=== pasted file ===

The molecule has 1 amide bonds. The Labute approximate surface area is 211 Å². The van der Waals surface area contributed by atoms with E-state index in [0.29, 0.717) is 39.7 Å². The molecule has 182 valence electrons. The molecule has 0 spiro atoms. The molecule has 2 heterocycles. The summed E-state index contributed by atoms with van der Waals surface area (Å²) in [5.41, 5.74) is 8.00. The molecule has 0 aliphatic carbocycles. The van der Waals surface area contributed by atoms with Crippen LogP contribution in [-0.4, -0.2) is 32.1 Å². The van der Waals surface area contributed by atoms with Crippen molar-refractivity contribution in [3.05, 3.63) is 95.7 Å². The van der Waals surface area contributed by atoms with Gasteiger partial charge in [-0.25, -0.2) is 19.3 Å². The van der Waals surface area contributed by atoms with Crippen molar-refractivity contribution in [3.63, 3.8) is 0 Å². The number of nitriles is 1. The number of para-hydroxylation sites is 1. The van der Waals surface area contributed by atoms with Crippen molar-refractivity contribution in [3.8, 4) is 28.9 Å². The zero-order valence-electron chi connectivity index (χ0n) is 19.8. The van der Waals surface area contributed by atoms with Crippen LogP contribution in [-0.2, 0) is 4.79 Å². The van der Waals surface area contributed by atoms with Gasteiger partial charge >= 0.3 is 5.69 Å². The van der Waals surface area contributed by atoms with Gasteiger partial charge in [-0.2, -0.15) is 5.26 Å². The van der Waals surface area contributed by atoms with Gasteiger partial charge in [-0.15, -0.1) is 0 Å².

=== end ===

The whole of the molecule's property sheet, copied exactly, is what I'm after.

The molecule has 1 amide bonds. The Labute approximate surface area is 211 Å². The van der Waals surface area contributed by atoms with E-state index in [0.29, 0.717) is 39.7 Å². The molecule has 182 valence electrons. The molecule has 0 spiro atoms. The molecule has 2 heterocycles. The summed E-state index contributed by atoms with van der Waals surface area (Å²) in [5.41, 5.74) is 8.00. The molecule has 0 aliphatic carbocycles. The van der Waals surface area contributed by atoms with Crippen LogP contribution in [-0.4, -0.2) is 32.1 Å². The van der Waals surface area contributed by atoms with Crippen molar-refractivity contribution in [3.05, 3.63) is 95.7 Å². The van der Waals surface area contributed by atoms with Gasteiger partial charge in [-0.25, -0.2) is 19.3 Å². The van der Waals surface area contributed by atoms with Crippen molar-refractivity contribution in [3.63, 3.8) is 0 Å². The number of nitriles is 1. The number of para-hydroxylation sites is 1. The van der Waals surface area contributed by atoms with Crippen molar-refractivity contribution in [3.8, 4) is 28.9 Å². The zero-order valence-electron chi connectivity index (χ0n) is 19.8. The van der Waals surface area contributed by atoms with Crippen LogP contribution in [-0.2, 0) is 4.79 Å². The van der Waals surface area contributed by atoms with Gasteiger partial charge >= 0.3 is 5.69 Å². The van der Waals surface area contributed by atoms with Gasteiger partial charge in [-0.2, -0.15) is 5.26 Å². The van der Waals surface area contributed by atoms with Gasteiger partial charge in [-0.15, -0.1) is 0 Å².